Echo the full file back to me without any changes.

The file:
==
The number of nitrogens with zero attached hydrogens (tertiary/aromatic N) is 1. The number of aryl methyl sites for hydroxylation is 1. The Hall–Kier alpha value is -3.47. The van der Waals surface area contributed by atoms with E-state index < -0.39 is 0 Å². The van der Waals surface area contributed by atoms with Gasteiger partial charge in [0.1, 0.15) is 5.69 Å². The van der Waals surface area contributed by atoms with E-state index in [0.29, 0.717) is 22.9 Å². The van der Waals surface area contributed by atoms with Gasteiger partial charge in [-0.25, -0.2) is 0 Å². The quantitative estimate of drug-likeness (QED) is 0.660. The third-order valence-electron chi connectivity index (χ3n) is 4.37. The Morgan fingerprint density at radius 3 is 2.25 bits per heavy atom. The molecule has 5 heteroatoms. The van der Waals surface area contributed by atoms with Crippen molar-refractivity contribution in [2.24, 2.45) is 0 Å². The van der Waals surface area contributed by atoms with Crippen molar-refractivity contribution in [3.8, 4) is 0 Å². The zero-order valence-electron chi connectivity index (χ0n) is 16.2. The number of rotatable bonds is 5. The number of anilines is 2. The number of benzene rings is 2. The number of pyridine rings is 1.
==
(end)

The number of nitrogens with zero attached hydrogens (tertiary/aromatic N) is 1. The number of aryl methyl sites for hydroxylation is 1. The Hall–Kier alpha value is -3.47. The van der Waals surface area contributed by atoms with E-state index < -0.39 is 0 Å². The van der Waals surface area contributed by atoms with Gasteiger partial charge in [0.1, 0.15) is 5.69 Å². The van der Waals surface area contributed by atoms with E-state index in [0.29, 0.717) is 22.9 Å². The van der Waals surface area contributed by atoms with Gasteiger partial charge in [-0.25, -0.2) is 0 Å². The quantitative estimate of drug-likeness (QED) is 0.660. The third-order valence-electron chi connectivity index (χ3n) is 4.37. The Morgan fingerprint density at radius 3 is 2.25 bits per heavy atom. The molecule has 5 heteroatoms. The van der Waals surface area contributed by atoms with Crippen molar-refractivity contribution in [2.24, 2.45) is 0 Å². The van der Waals surface area contributed by atoms with Crippen molar-refractivity contribution in [3.8, 4) is 0 Å². The zero-order valence-electron chi connectivity index (χ0n) is 16.2. The number of rotatable bonds is 5. The number of anilines is 2. The number of benzene rings is 2. The number of pyridine rings is 1.